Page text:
HANFORD — Whether by air, land or water, big things seem to be happening in Kings County, and many have one thing in common: Kings EDC.
Kings County Economic Development Corporation, known as Kings EDC, is a membership organization that advocates on behalf of the Central Valley, including Kings County, to bring corporations and businesses to the area.
John Lehn, president and CEO of Kings EDC, said representatives travel across the United States to visit large markets and provide the resources needed to assist new businesses to invest and stay in Kings County.
Kings EDC held its annual membership meeting and dinner Thursday night and gave a business report on all things Kings County, including some presentations on much-anticipated projects.
Kelly Slater Wave Company
One of the biggest moments of the night came from Patrick Hazel, president of Kelly Slater Wave Company, who announced that “the greatest wave in the world is in Kings County” — which was met with thunderous applause.
Very little information is known about the Kelly Slater wave pool, located on Jackson Avenue between 18th and 19th avenues in Lemoore, but Hazel offered some tidbits of information and showed the crowd a video with footage of the waves.
The wave pool, Hazel said, creates an 8-foot wave that lasts for a full minute that challenges even the most experienced surfers and is a dream come true for them to ride. He said the goal of the company is to build more of these wave pools around the world to support professional surfing tournaments.
Hazel said it took the company several years to get the Lemoore site to what it is today, and thanked some key players from Hanford, Lemoore and the county, who he said were friendly and welcomed the company with “outstretched arms.”
“We’re going to be here for a long time,” Hazel said.
Kings EDC Chairman Robert Tuttrup said in 2014, Kings EDC staff worked with the governor’s office, city officials and others to make a case to an unknown company about why Hanford should be a site to assemble electronic vehicles.
The company ended up being luxury electric car maker Faraday Future, which announced in August that it signed a lease to locate in the old Pirelli tire plant in Hanford’s Industrial Park.
Dag Reckhorn, Faraday Future’s senior vice president of global manufacturing, spoke to the crowd about the company’s commitment to Hanford and showed a video about the company and its planned first car, the FF 91.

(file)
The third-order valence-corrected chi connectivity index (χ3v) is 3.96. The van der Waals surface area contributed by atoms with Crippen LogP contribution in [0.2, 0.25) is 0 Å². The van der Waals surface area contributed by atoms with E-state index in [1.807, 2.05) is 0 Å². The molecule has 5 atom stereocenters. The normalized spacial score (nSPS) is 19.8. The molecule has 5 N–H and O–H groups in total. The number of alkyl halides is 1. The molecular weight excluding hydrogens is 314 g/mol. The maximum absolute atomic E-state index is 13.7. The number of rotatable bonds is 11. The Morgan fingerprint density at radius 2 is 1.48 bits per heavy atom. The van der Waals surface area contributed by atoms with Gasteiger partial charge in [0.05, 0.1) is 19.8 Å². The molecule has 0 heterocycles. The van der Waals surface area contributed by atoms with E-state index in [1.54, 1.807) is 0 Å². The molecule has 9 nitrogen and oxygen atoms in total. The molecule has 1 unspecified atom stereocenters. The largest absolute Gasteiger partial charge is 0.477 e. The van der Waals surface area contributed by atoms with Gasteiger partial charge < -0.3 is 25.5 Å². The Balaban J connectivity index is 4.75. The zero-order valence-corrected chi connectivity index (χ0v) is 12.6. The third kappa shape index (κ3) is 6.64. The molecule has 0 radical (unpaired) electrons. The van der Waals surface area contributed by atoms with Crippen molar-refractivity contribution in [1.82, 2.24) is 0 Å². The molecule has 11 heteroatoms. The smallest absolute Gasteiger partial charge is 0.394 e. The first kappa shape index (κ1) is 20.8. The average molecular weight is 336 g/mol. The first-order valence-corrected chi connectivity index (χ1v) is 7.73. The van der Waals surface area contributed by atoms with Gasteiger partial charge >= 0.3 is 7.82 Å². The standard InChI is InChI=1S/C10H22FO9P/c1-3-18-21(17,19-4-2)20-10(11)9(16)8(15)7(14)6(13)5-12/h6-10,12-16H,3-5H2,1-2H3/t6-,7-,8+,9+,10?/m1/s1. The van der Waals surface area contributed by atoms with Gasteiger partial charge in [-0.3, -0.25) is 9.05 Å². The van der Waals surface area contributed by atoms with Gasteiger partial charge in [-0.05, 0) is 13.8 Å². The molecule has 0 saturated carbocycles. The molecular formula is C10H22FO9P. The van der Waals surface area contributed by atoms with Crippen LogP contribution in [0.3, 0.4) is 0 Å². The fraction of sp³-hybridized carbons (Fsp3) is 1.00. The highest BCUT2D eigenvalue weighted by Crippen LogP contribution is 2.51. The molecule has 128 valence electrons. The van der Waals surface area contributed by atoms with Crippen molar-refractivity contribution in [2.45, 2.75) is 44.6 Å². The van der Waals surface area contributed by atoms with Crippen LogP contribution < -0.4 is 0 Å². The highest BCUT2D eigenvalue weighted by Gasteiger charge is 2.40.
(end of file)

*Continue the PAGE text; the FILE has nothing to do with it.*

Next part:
Reckhorn reiterated earlier statements he gave at a Rotary Club of Hanford meeting last month, saying its goal is to become a “global mobility company” that creates a car to make life more connected, intuitive and convenient.
There are few things the company needs to do before coming to Hanford, Reckhorn said, including obtaining permits, securing funding and customer demand. He said the company hopes to eventually employ 1,000 people at the Hanford facility and build the first test cars by the end of 2018.
Along with Hazel and Reckhorn, Capt. David James from Naval Air Station Lemoore gave an update on the base, which he said is growing and will continue to grow in the coming years. He asked that the county and community continue supporting NASL.
A few other projects were also mentioned, including:
- Hanford Marketplace Costco Center
- Cannabis manufacturing companies
- Home2 Suites by Hilton
- Family HealthCare Network’s new building
- West Hills College Lemoore’s student union complex
- College of the Sequoias’ student center
- Utility Grade solar projects
Kings EDC also established awards to recognize businesses, organizations or individuals who have made significant contributions to business development and the economy of Kings County and the region.
Three awards were handed out at the dinner:
- Agusa received the President’s Award
- Pitman Family Farms received the Chairman’s Award
- California Business & Economic Development received the Economic Development Partner Award